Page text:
Kaudulla National Park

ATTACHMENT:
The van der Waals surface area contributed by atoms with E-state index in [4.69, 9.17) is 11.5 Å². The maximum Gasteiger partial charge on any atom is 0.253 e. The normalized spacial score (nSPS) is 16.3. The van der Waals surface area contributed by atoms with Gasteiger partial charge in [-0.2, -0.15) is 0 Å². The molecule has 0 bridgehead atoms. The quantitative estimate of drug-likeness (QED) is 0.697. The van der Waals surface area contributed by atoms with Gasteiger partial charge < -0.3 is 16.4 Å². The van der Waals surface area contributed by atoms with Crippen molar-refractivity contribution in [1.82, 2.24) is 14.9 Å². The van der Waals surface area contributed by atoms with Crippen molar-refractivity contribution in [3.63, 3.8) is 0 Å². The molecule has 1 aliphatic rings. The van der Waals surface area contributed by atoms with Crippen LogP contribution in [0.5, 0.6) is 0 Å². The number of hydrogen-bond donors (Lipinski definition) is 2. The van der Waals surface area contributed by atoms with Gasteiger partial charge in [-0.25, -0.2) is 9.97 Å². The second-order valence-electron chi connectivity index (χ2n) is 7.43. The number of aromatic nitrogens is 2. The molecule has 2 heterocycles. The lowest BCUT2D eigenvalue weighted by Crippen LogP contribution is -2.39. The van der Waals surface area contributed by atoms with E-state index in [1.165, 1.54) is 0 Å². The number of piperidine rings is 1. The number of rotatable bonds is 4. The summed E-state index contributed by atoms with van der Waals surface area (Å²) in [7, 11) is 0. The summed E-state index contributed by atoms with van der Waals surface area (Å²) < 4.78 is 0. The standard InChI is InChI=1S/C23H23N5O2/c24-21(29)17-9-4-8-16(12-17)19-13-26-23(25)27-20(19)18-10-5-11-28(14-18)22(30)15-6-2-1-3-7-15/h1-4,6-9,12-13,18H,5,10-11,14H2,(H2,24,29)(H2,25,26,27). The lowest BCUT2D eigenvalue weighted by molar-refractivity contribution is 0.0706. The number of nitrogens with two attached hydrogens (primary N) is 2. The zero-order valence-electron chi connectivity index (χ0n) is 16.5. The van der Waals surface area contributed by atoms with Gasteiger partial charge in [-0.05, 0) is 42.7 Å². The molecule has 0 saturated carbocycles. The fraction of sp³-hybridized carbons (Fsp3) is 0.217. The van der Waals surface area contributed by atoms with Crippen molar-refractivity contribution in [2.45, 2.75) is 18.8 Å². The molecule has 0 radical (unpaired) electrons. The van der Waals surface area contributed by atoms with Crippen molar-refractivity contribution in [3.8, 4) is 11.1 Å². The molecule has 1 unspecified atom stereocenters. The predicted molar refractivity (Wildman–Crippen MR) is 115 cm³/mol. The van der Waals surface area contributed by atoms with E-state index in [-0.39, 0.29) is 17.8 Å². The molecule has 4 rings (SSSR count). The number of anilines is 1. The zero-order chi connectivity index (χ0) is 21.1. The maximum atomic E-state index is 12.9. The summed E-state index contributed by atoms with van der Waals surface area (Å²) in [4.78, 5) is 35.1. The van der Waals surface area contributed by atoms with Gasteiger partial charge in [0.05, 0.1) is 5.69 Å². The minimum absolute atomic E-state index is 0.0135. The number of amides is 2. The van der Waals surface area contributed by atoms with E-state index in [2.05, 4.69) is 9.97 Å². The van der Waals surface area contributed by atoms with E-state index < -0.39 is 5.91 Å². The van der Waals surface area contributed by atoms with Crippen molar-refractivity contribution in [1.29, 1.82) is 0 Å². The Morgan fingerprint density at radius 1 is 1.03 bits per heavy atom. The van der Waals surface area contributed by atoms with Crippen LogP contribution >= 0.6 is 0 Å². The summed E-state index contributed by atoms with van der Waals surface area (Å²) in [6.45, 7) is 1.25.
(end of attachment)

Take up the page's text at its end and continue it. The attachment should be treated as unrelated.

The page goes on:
Kaudulla is the newly established national park designated in 2002 in the heart of the cultural triangle. Park spread over an area of 6656 hectares is connected to the corridor between nearby Minneriya Wildlife Park. This park has excellent potential for viewing mainly elephant and other species of wildlife. Topography is varied with hills, extensive grasslands around the Kaudulla reservoir, forest and scrub land. Kaudulla reservoirs is an ancient irrigation tank is the epicenter of the park. Historically Kaudulla was one of the 16 irrigation tanks in the area built by King Mahasen. Following a period of abandonment it was reconstructed in 1959. It now attracts and supports a variety of plant and animal life, including large mammals, fish and reptiles. Kaudulla is also playing a vital role in supporting large number of elephants that are part of the “elephant gathering” in Minneriya National park. As the two parks are located close proximity and maintain contiguous forest habitats, large number of elephants move freely between two parks. Kaudulla also connects Somawathiya National Park to the east. In the drought period Sri Lankan elephants move to the Minneriya tank to drink and feed. Around late September or early October the elephants move to the Kaudulla tank in search of more water and food. September and October are the best times to visit Kaudulla to enjoy the sight of large herd of elephant. In addition to the elephants, 160 species of bird including large water birds such as Spot-billed Pelican and Lesser Adjutant visit the Kaudulla tank. Asian Spoonbill, Grey-headed Fish Eagle, Black-headed Ibis, Painted Stork and Open bill Stork are common sights at the park.

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